Will Smith stars in an uplifting drama based on the true story of a single father who went from homeless to successful businessman. Alan Silverman spoke with Will for this look at The Pursuit of Happyness.
In the early 1980s in San Francisco, Chris Gardner had big dreams, but could barely earn enough to keep a roof over his young family. None of his moneymaking schemes work out and their only steady income is from his wife working double-shifts as a hotel maid. When she reaches her limit and tells Chris she is leaving, he insists their young son, Chris Jr., must stay with him.
Chris is convinced an unpaid internship at a prestigious stock brokerage firm will lead to a career; but, now as a single father, he finds it harder and harder to stay afloat. Evicted from their motel room home, father and son wind up on the street, sleeping in public restrooms at subway train stations when they cannot find a bed at homeless shelters. Through it all, Chris is determined to give his son something he himself never had as a child: a father's love.
Eventually Chris does make his dream come true. The internship leads to a job and later to start up his own brokerage company with offices in New York, Chicago and San Francisco. Today he is a multi-millionaire and a highly regarded motivational speaker.
Will Smith says he was drawn to the story, but also apprehensive about portraying the often-heartbreaking events in a real person's life.
"I connected with Chris Gardner," says Smith. "We looked in one another's eyes and I said 'I'm going to learn your story and tell it.' He said 'just tell the truth.' "
That simple instruction " just tell the truth " proved to be more of a challenge than Smith expected. The popular actor who has starred in some of Hollywood's biggest blockbusters found himself re-learning the craft under the guidance of Italian-born director Gabriele Muccino.
"Gabriele told me ...one day he said ...'don't pose for my camera.' I said 'what do you mean?' He said 'you are posing for my camera. I don't want you to pose. You are making faces like you are hurt. We will shut down. You go away and come back when you hurt for real,'" recalls Smith. " He and Michael Mann are the two directors that I've worked with who know all of my tricks. They can see right through me and all of the 'Will-isms' that I know how to do to make the audience laugh or smile or cry ...all those things I know, they beat them out of me.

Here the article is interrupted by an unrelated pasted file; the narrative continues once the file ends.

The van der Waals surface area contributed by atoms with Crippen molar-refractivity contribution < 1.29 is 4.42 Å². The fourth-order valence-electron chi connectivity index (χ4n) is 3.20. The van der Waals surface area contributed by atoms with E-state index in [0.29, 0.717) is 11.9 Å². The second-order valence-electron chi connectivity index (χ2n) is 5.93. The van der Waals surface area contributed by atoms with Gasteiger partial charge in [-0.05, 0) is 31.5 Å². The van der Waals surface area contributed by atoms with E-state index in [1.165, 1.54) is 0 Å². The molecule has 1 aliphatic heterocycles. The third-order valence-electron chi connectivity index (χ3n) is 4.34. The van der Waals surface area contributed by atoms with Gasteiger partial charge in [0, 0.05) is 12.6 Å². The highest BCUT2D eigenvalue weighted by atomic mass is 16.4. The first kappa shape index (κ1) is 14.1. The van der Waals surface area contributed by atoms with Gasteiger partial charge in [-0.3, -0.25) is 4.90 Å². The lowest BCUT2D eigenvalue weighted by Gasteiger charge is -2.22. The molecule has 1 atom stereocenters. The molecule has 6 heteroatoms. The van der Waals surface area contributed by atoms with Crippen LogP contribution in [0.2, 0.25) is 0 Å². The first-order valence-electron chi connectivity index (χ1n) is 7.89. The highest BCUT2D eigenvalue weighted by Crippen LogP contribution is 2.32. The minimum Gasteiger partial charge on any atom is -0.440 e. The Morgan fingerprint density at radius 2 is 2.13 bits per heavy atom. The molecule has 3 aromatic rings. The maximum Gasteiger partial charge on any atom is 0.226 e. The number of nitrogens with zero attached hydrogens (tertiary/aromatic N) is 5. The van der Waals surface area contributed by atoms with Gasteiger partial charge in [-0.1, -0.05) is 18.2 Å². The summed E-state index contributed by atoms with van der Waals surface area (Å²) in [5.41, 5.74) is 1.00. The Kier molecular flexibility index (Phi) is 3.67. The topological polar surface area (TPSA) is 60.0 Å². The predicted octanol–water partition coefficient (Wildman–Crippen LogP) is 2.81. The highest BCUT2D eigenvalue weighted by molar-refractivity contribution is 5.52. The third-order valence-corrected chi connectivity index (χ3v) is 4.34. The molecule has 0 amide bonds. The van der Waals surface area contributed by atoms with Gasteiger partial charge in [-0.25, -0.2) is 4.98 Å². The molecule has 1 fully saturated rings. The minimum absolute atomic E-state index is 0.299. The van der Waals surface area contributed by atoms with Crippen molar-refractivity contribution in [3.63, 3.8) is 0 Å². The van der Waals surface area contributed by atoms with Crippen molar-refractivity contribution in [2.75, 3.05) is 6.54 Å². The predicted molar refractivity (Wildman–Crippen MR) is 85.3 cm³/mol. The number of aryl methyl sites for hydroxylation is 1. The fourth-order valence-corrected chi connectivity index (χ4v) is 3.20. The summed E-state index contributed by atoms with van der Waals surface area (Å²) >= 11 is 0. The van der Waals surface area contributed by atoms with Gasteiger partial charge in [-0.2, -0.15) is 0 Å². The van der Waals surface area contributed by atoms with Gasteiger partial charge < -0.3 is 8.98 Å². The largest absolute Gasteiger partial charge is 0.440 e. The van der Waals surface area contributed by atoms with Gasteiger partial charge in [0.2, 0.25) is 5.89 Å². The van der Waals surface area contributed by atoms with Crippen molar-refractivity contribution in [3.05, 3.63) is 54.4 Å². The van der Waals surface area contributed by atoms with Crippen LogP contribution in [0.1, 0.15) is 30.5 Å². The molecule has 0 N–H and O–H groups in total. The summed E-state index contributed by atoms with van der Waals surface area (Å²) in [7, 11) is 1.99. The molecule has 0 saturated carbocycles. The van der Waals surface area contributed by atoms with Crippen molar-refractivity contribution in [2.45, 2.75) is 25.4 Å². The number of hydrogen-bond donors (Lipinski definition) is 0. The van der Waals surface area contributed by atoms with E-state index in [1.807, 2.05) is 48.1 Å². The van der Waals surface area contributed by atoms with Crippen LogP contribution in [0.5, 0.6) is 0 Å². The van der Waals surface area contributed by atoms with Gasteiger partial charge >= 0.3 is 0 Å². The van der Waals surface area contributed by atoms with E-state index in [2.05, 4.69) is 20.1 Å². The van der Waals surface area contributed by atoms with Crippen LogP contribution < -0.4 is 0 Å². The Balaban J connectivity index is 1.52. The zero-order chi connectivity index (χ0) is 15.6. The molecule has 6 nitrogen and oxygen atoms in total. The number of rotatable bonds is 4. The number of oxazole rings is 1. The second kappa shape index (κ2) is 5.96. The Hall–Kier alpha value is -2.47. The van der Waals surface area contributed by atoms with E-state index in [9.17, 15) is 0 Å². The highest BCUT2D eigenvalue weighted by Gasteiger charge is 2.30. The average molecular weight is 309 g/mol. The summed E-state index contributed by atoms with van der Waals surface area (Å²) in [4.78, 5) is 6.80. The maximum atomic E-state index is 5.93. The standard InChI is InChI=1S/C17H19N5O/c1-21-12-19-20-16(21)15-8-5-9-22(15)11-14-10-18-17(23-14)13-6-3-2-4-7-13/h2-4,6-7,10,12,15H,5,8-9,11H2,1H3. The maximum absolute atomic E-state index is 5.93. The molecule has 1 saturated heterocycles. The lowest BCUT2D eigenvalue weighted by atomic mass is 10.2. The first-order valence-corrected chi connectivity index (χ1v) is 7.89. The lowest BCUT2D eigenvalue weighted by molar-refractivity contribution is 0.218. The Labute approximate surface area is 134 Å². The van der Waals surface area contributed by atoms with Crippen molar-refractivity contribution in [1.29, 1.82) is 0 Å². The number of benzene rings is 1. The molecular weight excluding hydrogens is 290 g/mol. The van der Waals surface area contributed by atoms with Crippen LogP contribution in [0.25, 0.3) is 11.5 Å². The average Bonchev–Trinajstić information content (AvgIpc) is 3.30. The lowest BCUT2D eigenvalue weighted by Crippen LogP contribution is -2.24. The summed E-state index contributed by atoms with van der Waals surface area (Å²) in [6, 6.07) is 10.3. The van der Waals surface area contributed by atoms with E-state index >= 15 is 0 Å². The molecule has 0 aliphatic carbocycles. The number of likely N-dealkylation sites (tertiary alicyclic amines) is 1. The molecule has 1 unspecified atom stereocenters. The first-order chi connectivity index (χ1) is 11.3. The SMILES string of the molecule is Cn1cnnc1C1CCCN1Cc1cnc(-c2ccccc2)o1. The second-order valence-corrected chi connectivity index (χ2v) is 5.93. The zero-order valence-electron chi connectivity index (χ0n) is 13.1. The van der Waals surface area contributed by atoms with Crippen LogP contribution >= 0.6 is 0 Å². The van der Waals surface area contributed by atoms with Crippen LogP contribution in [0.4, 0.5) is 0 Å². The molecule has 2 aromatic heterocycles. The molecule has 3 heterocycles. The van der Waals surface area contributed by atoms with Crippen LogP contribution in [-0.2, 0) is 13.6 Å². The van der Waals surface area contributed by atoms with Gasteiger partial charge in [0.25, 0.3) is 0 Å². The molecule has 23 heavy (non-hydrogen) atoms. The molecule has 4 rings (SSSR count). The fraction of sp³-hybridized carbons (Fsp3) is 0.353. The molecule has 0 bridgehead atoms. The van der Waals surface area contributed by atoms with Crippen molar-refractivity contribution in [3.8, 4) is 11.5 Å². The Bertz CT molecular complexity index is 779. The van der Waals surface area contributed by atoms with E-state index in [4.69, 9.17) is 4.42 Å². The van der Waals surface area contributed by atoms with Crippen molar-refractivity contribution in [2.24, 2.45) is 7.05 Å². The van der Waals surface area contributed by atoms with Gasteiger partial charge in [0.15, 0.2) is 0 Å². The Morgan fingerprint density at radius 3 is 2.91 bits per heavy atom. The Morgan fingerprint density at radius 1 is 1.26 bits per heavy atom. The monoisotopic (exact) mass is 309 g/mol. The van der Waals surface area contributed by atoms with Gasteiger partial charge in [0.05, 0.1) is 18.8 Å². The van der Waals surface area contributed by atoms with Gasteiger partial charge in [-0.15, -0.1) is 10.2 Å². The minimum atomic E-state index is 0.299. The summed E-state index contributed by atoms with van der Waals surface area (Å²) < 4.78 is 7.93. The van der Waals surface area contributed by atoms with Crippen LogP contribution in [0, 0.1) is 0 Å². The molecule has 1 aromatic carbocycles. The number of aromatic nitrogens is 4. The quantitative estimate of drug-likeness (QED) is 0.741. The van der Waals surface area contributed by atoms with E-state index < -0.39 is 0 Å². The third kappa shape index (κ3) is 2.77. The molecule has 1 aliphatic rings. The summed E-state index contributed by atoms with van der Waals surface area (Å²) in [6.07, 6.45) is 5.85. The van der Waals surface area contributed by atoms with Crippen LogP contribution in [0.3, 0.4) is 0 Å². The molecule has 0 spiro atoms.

Michael Mann directed Smith to critical acclaim in the 2001 drama Ali. As much as the director demanded, Smith says he also found himself struggling to meet the expectations of his co-star: his own nine-year-old son, Jaden Christopher Smith, who plays his character's son, Chris Jr.
"I was struggling in a particularly difficult scene and Jaden said to me, 'you just do the same thing every take, Daddy.' I was little offended by that, but what he was saying was that innately he couldn't understand how I was reading everything exactly the same way every time," says Smith. "He was feeling 'that's not real; I thought we were supposed to be trying to make this real.' He broke me out of a mechanical space."
Will Smith says the experience changed him as an actor; and as a bonus, he says playing out the events of what Chris Gardner called 'the worst year of his life' gave Smith and his son a stronger foundation in their relationship.
"Jaden and I got to spend every single day, 10 or 12 hours a day, together, working on this film and it became clear that whatever you have to offer financially doesn't matter," Smith says. "Whatever situation you are in, it doesn't matter. You have to be there. You have to be with your child. To be able to spend that many hours a day together, our bond took off in a way that I never imagined."
The Pursuit of Happyness takes its misspelled title from the line in the U.S. Declaration of Independence. As Chris Gardner explains, what Thomas Jefferson wrote says happiness is not guaranteed; it is something you have to pursue. The cast features Thandie Newton as Linda Gardner and the screenplay by Steve Conrad is adapted from Chris Gardner's best-selling book, The Pursuit of Happyness.